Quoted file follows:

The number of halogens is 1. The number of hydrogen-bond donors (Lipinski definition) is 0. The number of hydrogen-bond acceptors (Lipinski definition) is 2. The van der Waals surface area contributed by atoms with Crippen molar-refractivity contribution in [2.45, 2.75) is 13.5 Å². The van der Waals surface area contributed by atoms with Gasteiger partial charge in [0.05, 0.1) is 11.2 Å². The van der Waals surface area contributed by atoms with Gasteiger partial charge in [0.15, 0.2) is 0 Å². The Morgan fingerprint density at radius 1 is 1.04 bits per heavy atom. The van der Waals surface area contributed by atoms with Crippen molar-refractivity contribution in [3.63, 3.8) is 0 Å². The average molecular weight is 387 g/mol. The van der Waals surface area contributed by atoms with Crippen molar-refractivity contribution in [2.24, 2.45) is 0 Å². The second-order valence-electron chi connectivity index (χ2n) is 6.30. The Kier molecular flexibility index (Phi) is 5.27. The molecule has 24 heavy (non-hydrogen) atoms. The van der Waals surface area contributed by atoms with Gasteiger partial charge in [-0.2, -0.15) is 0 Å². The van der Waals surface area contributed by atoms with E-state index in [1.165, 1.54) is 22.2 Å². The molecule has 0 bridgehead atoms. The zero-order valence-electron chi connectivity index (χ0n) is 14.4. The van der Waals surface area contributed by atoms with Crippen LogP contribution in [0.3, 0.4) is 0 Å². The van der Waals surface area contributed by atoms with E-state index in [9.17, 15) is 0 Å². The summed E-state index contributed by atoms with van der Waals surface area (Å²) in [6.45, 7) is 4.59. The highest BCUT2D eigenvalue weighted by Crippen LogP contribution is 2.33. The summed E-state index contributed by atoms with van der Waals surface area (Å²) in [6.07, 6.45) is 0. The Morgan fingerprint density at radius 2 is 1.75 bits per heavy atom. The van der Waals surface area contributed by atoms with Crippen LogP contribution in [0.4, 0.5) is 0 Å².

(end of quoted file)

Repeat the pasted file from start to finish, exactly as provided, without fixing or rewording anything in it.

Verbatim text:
The number of halogens is 1. The number of hydrogen-bond donors (Lipinski definition) is 0. The number of hydrogen-bond acceptors (Lipinski definition) is 2. The van der Waals surface area contributed by atoms with Crippen molar-refractivity contribution in [2.45, 2.75) is 13.5 Å². The van der Waals surface area contributed by atoms with Gasteiger partial charge in [0.05, 0.1) is 11.2 Å². The van der Waals surface area contributed by atoms with Gasteiger partial charge in [0.15, 0.2) is 0 Å². The Morgan fingerprint density at radius 1 is 1.04 bits per heavy atom. The van der Waals surface area contributed by atoms with Crippen molar-refractivity contribution in [3.63, 3.8) is 0 Å². The average molecular weight is 387 g/mol. The van der Waals surface area contributed by atoms with Crippen molar-refractivity contribution in [2.24, 2.45) is 0 Å². The second-order valence-electron chi connectivity index (χ2n) is 6.30. The Kier molecular flexibility index (Phi) is 5.27. The molecule has 24 heavy (non-hydrogen) atoms. The van der Waals surface area contributed by atoms with Gasteiger partial charge in [-0.2, -0.15) is 0 Å². The van der Waals surface area contributed by atoms with E-state index in [1.165, 1.54) is 22.2 Å². The molecule has 0 bridgehead atoms. The zero-order valence-electron chi connectivity index (χ0n) is 14.4. The van der Waals surface area contributed by atoms with Crippen LogP contribution in [0.3, 0.4) is 0 Å². The van der Waals surface area contributed by atoms with E-state index in [9.17, 15) is 0 Å². The summed E-state index contributed by atoms with van der Waals surface area (Å²) in [6.45, 7) is 4.59. The highest BCUT2D eigenvalue weighted by Crippen LogP contribution is 2.33. The summed E-state index contributed by atoms with van der Waals surface area (Å²) in [6.07, 6.45) is 0. The Morgan fingerprint density at radius 2 is 1.75 bits per heavy atom. The van der Waals surface area contributed by atoms with Crippen LogP contribution in [0.4, 0.5) is 0 Å².